Therefore, comingling is key — if this “separate property” is used in a way that benefits joint marital assets, the inheritance is no longer considered separate property, and may be subject to equal division upon divorce.
If this inheritance has never been commingled with marital assets, a divorcing spouse will have no right for inclusion in the distribution.
If the inheritance was acquired before the marriage, it is advisable to have a pre-nuptial agreement that specifies the property is not a joint or marital asset. However, the same rules of comingling will still apply if the assets are joined with other marital funds or used as marital property.
This issue is fact-specific and subject to state law, so it is advisable to contact a local divorce attorney to review your facts and circumstances to best advise you of your legal options.
Either party can file any motions it deems necessary and appropriate to advance its case; that includes motions for temporary orders. If both parties file timely motions for temporary orders, the court will hear both sides the same day. (Your lawyer or the clerk of the court will tell you about how to notice the opposing party and other filing requirements.)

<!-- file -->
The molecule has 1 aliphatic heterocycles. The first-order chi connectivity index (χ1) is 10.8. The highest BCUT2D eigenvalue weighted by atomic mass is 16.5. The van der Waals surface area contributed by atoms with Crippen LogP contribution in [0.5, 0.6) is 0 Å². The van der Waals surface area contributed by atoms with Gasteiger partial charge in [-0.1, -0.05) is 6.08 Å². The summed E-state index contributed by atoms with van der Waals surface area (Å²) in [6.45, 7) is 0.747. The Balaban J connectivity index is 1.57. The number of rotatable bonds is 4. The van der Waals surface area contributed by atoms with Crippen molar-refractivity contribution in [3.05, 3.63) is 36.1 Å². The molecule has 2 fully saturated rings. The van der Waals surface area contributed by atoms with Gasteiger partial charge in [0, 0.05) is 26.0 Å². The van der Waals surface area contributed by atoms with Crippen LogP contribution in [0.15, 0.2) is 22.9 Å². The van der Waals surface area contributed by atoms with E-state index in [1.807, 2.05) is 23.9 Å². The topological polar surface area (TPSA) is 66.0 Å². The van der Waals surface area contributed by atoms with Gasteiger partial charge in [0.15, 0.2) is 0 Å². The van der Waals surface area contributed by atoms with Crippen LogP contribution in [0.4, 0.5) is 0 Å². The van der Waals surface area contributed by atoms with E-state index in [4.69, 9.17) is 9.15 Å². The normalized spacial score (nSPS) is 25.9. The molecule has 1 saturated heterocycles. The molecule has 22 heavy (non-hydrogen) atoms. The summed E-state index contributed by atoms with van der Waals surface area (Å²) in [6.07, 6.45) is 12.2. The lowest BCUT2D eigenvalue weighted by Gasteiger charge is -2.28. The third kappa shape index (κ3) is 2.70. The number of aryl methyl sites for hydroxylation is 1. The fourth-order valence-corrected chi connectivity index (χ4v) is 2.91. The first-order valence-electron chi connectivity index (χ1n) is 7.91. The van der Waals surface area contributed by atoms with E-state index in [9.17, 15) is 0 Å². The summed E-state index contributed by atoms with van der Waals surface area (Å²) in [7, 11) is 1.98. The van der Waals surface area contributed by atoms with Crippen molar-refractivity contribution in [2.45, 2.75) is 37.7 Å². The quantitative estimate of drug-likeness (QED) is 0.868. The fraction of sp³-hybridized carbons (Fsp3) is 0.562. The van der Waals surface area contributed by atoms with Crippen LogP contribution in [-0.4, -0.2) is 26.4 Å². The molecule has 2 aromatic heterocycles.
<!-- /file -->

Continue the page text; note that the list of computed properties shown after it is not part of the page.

Orders on motions in child custody/support cases are always decided upon the same basis: the best interest of the child and who makes the best argument why the child would be better off in their custody. Motions for Temporary Orders should be filed right away (with or soon after the filing of the Complaint for Divorce). Temporary Orders can remain in place throughout the pendency of the litigation and are often converted into permanent orders at disposition. There is no strategic advance in filing first in this instance.
You should discuss these concerns with an knowledgeable family law attorney. Contact my office for a confidential consultation.